Friday, March 25, 2011

Cynicism, a.k.a. The Blind Leading the Blind

Today in class we discussed how Satan blinds the minds of unbelievers so that they are unable to see the truth of the Gospel. This reminded me of the book we are reading in Bible study, called A Praying Life, by Paul Miller, in which he talks about the dangers of cynicism and the ways in which it prevents people from seeing God’s message of hope in redemption.

Cynicism breeds hopelessness which makes it very attractive to Satan who thrives on steering people away from God. Without hope nothing is held sacred, and there is nothing Godly to which one need aspire. It’s not difficult to see Satan’s work in this capacity all around us. Cynicism these days is the secular yardstick by which intelligence and one’s grasp of reality are measured – the more cynical one is, the more “realistic” they are. Sadly, cynicism, like all sin, separates people from one another and from God, blots out hopefulness, and darkens hearts. Given the current state of affairs in this world, the unbeliever's draw to cynicism is not difficult to understand – no doubt its pervasiveness is powerfully felt by all.

Cynicism is but one effective tool which Satan uses to keep the blind from seeing, but an important one because of how deeply entrenched it becomes in one’s worldview. Cynicism proclaims that people are not what they seem, and that IF there is a God, He is too good to be true anyway – that He must have ulterior motives. Because of their unbelief, the lost are left so blinded to the hope of the gospel message of Jesus that many are floundering, detached from purpose, and unable to see a way out of the darkness.

For unbelievers, a cynical heart is a death sentence, and a sure recipe for a seemingly random and miserable life on earth in which self-fulfilling prophecies reign. Further, as we’ve learned from the book Hurt People Hurt People, those who incur hurts from the world, in turn, inflict hurt on others, and the cycle of hurt and cynicism perpetuates. For believers, a cynical nature runs counter to what we are taught about the hope we are given in salvation, grace, and mercy. Stumbling and hardship are essential parts of the sanctification process. Understanding this gives Christians the comfort of knowing that they are being slowly modified and shaped rather than victimized and brutalized by a cruel, unfair world. In fact, it is in stumbling that we grow ever more hopeful of becoming more like Christ as we rise up, brush ourselves off and try again, ideally carrying with us the intended lesson. And when we have been sinned against, we trust that Jesus' sacrifice was sufficient to cover that sin, and that God's final judgment will make all wrongs right.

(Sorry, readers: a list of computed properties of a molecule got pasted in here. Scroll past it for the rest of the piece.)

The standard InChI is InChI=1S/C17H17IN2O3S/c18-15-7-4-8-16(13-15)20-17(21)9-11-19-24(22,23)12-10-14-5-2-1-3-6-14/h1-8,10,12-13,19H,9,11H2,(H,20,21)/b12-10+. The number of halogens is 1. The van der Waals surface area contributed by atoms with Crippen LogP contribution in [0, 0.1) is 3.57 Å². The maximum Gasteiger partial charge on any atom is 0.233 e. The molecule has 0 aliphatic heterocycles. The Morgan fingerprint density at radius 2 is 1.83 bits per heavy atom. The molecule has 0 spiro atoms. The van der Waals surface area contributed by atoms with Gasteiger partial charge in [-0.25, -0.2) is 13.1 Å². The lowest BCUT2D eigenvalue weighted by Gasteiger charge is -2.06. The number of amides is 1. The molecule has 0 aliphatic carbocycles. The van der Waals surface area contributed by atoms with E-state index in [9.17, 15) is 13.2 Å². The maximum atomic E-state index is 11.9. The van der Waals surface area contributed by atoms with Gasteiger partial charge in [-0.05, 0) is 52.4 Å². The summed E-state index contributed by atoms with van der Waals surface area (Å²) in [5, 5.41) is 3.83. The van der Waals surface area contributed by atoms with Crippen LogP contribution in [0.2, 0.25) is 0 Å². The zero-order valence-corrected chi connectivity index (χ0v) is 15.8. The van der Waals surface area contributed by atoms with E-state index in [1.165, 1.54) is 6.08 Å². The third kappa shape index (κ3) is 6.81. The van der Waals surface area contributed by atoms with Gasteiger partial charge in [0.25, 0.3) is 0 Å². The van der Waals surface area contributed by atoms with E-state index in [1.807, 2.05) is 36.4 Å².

In counseling, it’s important to understand how cynicism separates people from God and especially how it blinds unbelievers to God’s truth. The effects of cynicism on a person’s quality of life cannot be understated. Cynicism leads to mistrust and suspicion of the world and of others. Because of this mistrust, people tend to shut down and draw into themselves for self-preservation. This separation and disconnection from others can lead to depression. Mistrust can lead to anxiety, etc. Discussing the effects of cynicism with clients can go a long way toward making them more self-aware of their negative attitudes and expectations, but without Christ as an anchor it will be difficult for unbelievers to grasp the need for change. This is truly the crux of the matter, and the point at which we must rely on the Holy Spirit to open the eyes and hearts of the world to the hope found only in truth.


  1. I liked how you made the connection between cynicism and the Hurt People, Hurt People book. It is right that the hurt can make us more hopeful in Christ. It is difficult at times to truly grasp that Christ is our hope. At the root of cynicism is sin in general. This sin leads unbelievers to hopelessness and believers to hope even more in the redemption of Christ.

  2. I definitely agree that Cynicism is definitely something that steals a person's hope, blinds them to God's truth, and creates a general sense of mistrust towards people and God. I think as counselors this definitely may be a personal struggle that we face in light of all the stories of brokenness and pain others come to us with. We may end up becoming jaded and cynical during times when our clients may seem to be making little to no progress in their lives. We may start being blinded to God's truth as the reality of the circumstances in their lives seem to be in direct contradiction to what God, in hist word, says is truth. As counselors, we may lose hope and mistrust may develop in our hearts towards God and other people, as we enter these times of frustrations with our clients. If we develop cynicism and consequently become blind to God's truth, lose hope, and develop mistrust, then our clients will directly be affected as we cannot lead them to these things they need, when we ourselves do not believe or see them.


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